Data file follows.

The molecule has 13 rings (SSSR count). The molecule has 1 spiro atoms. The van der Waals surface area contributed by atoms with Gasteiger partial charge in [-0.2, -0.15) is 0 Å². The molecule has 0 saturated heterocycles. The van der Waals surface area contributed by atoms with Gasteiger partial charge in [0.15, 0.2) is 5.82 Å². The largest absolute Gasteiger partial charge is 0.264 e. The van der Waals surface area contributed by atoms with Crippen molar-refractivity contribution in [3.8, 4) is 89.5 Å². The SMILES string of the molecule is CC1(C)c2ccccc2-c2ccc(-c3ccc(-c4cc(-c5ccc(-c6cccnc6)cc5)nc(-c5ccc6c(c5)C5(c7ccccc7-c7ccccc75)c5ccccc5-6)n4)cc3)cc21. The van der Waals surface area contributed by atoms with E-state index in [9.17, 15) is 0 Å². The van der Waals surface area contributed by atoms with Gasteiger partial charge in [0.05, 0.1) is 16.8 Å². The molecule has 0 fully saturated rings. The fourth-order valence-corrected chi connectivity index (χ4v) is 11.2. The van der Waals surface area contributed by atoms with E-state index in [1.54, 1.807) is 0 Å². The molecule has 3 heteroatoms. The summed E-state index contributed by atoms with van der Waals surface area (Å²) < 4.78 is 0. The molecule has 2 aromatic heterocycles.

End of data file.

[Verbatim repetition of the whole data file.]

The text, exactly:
The molecule has 13 rings (SSSR count). The molecule has 1 spiro atoms. The van der Waals surface area contributed by atoms with Gasteiger partial charge in [-0.2, -0.15) is 0 Å². The molecule has 0 saturated heterocycles. The van der Waals surface area contributed by atoms with Gasteiger partial charge in [0.15, 0.2) is 5.82 Å². The largest absolute Gasteiger partial charge is 0.264 e. The van der Waals surface area contributed by atoms with Crippen molar-refractivity contribution in [3.8, 4) is 89.5 Å². The SMILES string of the molecule is CC1(C)c2ccccc2-c2ccc(-c3ccc(-c4cc(-c5ccc(-c6cccnc6)cc5)nc(-c5ccc6c(c5)C5(c7ccccc7-c7ccccc75)c5ccccc5-6)n4)cc3)cc21. The van der Waals surface area contributed by atoms with E-state index in [9.17, 15) is 0 Å². The van der Waals surface area contributed by atoms with Gasteiger partial charge in [0.05, 0.1) is 16.8 Å². The molecule has 0 fully saturated rings. The fourth-order valence-corrected chi connectivity index (χ4v) is 11.2. The van der Waals surface area contributed by atoms with E-state index in [1.54, 1.807) is 0 Å². The molecule has 3 heteroatoms. The summed E-state index contributed by atoms with van der Waals surface area (Å²) < 4.78 is 0. The molecule has 2 aromatic heterocycles.